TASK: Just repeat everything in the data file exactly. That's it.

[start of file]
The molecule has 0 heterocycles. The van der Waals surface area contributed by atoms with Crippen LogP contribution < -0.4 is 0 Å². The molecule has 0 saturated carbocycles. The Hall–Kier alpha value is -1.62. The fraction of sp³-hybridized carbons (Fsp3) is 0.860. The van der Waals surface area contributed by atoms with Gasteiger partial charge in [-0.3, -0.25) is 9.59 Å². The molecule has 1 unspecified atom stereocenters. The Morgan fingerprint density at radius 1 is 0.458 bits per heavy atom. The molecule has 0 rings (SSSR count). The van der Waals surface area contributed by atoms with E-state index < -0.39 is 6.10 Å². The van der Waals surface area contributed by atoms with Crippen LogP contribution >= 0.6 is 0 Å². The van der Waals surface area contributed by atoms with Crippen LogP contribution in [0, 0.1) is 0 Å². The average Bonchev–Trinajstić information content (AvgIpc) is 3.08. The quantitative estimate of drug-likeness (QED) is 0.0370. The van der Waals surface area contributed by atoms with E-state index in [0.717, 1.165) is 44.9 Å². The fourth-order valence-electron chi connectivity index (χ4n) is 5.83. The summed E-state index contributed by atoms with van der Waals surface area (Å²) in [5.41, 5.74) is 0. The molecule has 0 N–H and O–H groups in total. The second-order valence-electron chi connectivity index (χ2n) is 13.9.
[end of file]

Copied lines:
The molecule has 0 heterocycles. The van der Waals surface area contributed by atoms with Crippen LogP contribution < -0.4 is 0 Å². The molecule has 0 saturated carbocycles. The Hall–Kier alpha value is -1.62. The fraction of sp³-hybridized carbons (Fsp3) is 0.860. The van der Waals surface area contributed by atoms with Gasteiger partial charge in [-0.3, -0.25) is 9.59 Å². The molecule has 1 unspecified atom stereocenters. The Morgan fingerprint density at radius 1 is 0.458 bits per heavy atom. The molecule has 0 rings (SSSR count). The van der Waals surface area contributed by atoms with E-state index < -0.39 is 6.10 Å². The van der Waals surface area contributed by atoms with Crippen LogP contribution >= 0.6 is 0 Å². The van der Waals surface area contributed by atoms with Crippen LogP contribution in [0, 0.1) is 0 Å². The average Bonchev–Trinajstić information content (AvgIpc) is 3.08. The quantitative estimate of drug-likeness (QED) is 0.0370. The van der Waals surface area contributed by atoms with E-state index in [0.717, 1.165) is 44.9 Å². The fourth-order valence-electron chi connectivity index (χ4n) is 5.83. The summed E-state index contributed by atoms with van der Waals surface area (Å²) in [5.41, 5.74) is 0. The molecule has 0 N–H and O–H groups in total. The second-order valence-electron chi connectivity index (χ2n) is 13.9.